According to The Times of India
, only 13,000 NGOs remain in the country.
Now more than halfway into 2017, many wonder, what does the future for NGOs and ministry in India look like?
Mark* works for a ministry operating in India. He says, “When you are denied the FCRA, it hurts your ministry greatly, especially if you’ve been reliant on funding from overseas.”
The ministry Mark is with has been faithful in following the regulations set forth by India’s government, and as Mark explains, the regulations are numerous. “We are constantly scrutinized. Every report, every financial document we have is audited and is scrutinized by the government in India. It has become a lot of work for us to remain transparent -- which is something we always want to be, above reproach in the eyes of the government and do things according to the law -- but it just adds so much more to our plate than we typically are used to doing.”
The FCRA was enacted in India in 2010 and originally targeted international political funds, but eventually required all NGOs in-country to apply for licenses to receive foreign funding. Some of the reasons for license denial were simply due to failed paperwork submissions. But according to The Guardian, “...it was also tactical on the part of the government: requiring short turnaround times, or digital returns for small organizations presents a huge barrier to organizations lacking capacity.”
Amnesty International India and Human Rights Watch have criticized how the Indian government has used the FCRA in dealing with NGOs, and three UN Human Rights experts have called for the FCRA to be repealed altogether.
Mark says, “I think every time I’m in India, the regulations change and new rules are being implemented and we are constantly having to keep up with all of this. And there is no excuse for ignorance and there is really not a whole lot of grace or mercy shown either.”
The ministry has recognized for several years that for their outreach in India to thrive, they can’t be solely reliant on international donors. That’s why they work with indigenous ministry partners in India and gets a lot of their support directly from the local Indian Church.
For example, “We never give an audio Bible free of charge. We always charge a small token amount, mostly to [communicate that] this audio Bible has some value to it. But more importantly, to protect us from these sorts of accusations where we can say, ‘No, it’s not me going to some place and giving these Bibles for free and telling people about Jesus, but these are people who want the Bible, they’ve bought the Bibles, and here’s a receipt for the Bible.’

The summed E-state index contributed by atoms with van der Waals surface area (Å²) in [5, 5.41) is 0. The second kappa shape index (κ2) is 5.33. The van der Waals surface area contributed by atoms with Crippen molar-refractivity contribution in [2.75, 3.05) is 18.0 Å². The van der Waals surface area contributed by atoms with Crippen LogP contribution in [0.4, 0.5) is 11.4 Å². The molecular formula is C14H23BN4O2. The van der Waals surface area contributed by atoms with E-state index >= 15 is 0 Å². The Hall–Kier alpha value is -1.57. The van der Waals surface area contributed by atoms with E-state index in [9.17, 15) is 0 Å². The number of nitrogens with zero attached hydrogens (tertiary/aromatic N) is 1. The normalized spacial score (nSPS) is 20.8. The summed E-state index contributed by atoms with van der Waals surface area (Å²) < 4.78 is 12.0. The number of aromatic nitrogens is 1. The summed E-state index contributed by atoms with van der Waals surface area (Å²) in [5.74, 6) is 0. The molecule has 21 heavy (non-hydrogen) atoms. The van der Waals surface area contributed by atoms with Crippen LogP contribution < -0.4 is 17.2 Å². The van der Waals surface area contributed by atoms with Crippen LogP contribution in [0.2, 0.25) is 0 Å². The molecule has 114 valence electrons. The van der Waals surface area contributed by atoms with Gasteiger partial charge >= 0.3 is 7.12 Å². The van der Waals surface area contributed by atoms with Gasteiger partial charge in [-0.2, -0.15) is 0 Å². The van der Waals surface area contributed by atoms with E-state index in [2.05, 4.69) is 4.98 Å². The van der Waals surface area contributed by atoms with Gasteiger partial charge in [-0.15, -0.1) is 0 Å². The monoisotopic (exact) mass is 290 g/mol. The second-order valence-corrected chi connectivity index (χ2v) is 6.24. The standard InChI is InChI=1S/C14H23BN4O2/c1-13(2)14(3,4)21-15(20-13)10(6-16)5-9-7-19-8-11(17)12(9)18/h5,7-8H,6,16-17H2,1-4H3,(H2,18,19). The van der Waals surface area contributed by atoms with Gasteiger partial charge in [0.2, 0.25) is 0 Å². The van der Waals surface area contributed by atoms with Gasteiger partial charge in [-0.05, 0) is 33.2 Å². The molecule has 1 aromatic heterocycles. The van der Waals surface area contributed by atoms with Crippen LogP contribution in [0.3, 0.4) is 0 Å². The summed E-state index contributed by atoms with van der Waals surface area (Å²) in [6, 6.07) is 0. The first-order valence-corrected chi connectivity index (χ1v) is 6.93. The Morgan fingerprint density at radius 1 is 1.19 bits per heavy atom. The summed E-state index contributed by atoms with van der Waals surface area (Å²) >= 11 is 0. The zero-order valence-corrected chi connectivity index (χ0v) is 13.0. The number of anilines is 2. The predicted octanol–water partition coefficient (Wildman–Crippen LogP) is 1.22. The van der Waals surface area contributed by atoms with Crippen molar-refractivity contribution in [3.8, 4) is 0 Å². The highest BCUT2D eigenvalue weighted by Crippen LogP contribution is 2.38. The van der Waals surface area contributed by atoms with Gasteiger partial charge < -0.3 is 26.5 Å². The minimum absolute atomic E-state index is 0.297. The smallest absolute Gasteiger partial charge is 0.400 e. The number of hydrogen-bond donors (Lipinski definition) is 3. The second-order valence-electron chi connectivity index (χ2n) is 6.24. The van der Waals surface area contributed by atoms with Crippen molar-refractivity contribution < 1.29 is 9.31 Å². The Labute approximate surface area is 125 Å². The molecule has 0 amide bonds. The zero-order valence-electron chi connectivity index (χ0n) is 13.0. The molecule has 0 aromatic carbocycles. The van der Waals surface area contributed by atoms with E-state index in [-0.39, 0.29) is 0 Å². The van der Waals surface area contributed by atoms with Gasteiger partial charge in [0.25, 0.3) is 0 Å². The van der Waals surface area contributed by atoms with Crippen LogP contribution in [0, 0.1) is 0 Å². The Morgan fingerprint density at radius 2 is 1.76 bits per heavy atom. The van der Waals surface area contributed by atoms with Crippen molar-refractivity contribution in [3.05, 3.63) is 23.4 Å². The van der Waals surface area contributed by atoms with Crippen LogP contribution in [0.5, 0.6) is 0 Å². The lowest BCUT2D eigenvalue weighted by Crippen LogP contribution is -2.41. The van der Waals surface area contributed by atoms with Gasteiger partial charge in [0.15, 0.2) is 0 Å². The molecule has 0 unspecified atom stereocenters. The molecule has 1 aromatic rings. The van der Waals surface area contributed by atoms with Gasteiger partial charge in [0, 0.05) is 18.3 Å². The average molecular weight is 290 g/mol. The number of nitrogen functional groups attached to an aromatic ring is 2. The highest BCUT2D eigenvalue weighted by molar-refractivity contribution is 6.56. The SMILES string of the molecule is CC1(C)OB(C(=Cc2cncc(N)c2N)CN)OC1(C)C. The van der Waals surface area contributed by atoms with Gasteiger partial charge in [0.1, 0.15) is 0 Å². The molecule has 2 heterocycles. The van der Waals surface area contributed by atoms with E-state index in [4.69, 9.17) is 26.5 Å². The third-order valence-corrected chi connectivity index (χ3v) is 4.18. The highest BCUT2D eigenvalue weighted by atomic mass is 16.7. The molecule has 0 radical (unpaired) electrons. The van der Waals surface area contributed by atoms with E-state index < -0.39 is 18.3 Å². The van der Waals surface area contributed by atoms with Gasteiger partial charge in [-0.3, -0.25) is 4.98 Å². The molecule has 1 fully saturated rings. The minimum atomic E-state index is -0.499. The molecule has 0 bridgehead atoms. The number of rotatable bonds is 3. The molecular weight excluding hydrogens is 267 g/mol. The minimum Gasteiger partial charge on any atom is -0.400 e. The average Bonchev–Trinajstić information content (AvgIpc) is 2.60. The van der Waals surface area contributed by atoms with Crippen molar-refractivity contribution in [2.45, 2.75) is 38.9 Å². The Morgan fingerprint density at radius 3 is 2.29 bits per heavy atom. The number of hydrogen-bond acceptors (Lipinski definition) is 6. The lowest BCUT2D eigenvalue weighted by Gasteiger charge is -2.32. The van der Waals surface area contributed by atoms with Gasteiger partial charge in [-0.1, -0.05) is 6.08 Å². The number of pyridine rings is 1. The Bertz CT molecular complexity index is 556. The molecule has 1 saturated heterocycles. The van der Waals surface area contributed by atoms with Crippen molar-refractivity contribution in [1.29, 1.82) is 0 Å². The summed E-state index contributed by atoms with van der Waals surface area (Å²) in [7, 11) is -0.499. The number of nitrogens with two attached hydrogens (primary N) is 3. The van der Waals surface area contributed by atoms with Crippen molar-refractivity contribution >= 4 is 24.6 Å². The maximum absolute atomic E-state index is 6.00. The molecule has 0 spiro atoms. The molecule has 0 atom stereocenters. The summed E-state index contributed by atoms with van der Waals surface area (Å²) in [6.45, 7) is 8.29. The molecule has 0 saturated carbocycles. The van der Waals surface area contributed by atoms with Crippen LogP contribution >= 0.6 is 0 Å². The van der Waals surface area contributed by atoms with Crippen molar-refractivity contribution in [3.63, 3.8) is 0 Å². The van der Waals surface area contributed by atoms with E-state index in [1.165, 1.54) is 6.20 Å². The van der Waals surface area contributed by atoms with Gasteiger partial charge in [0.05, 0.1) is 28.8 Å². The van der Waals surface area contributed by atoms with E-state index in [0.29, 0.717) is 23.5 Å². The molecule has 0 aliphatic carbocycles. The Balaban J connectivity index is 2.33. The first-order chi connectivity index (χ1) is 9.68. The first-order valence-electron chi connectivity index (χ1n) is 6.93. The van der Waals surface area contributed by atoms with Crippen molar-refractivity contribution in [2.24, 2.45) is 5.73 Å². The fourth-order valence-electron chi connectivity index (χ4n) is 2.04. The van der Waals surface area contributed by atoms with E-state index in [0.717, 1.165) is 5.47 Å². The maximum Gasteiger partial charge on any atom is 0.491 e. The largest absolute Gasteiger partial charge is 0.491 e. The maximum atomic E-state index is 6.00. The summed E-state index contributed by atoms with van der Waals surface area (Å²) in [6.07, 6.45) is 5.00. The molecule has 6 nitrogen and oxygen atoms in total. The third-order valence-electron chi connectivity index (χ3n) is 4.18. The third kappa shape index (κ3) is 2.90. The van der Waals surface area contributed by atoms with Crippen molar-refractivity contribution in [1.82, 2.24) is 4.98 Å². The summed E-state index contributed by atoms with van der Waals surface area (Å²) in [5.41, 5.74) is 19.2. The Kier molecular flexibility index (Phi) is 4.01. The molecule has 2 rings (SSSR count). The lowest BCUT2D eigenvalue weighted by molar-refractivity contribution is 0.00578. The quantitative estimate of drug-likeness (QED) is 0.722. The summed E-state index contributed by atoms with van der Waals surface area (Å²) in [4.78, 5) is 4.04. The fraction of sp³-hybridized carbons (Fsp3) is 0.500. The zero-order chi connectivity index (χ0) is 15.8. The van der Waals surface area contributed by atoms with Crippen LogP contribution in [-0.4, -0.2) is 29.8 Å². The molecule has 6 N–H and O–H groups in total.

“It’s a very small, nominal fee we collect for every distribution we do, but all those little cents so-to-speak adds up. And that model has helped not only give people dignity, give people a sense of ownership of God’s Word, but it’s enabled our ministry in India to grow more and more self-reliant and self-sustaining, which is a wonderful thing.”
This model of partnership with the local Church has even helped change how the Church in India approaches ownership of the Great Commission in their communities.
“The Church in India for a long time has looked at parachurch ministries like ours for example with a fair bit of skepticism because they look at us like, ‘Oh, you don’t need support because you’re getting support from the West.’ So it’s become this dog trying to catch its own tail kind of story because we want to rely on the local Church in India to support us, but the local Church won’t support us as long as we keep raising the foreign funding,” Mark explains.
“But what has happened with all of this is I think the local Church is becoming more aware of what is happening and how to step into that void and we are thanking God for that…. We’ve invited other people into this conversation. So if there was a silver lining to that dark cloud, this would be it.”
As they build relationships with churches in India, they’ve even seen the next generation start to take the reigns for Gospel outreach. Young people in India who are interested in technology-based ministry are coming alongside the ministry to help make God’s Word available in audio to those who want it.
So, if you have a heart for ministry and outreach in India, here are a few things to note as you give support and pray:
“When you partner with an organization, make sure they do have their appropriate licenses because when they don’t, that ends up causing problems for the Christian community at-large in India.”
Also, Mark adds, for those ministries you do want to support in India, “I think showing grace would be a wonderful first step, but also continuing to support them would be something I cannot encourage more! Our ministry even in India, we are doing everything correctly and we are trying to do everything above reproach, but we want to make sure that our donors here understand that our ultimate goal is getting God’s Word into the hands of these listeners and we want to do it in a way that doesn’t hinder the work of the Gospel being done by other ministries in that area or by us down the road as well.”
And finally, please be in prayer for these ministries still in India.
“Pray for perseverance for the Church and our leaders there. Pray for wisdom and pray [for] this good work that God began. I mean, with all of this stuff that’s happening, I think we sometimes lose track that there’s so much good happening, and you have to expect opposition of a variety of sorts. So this is not something we’re afraid of, but we do want to have wisdom and navigate these well.”
*Name changed for security purposes.
India (MNN) -- Last year, the government in India used the Foreign Contribution Regulation Act (FCRA) to deny between 20,000 to 33,000 foreign funding licenses to charities and NGOs, including Compassion International who had to pull out of India.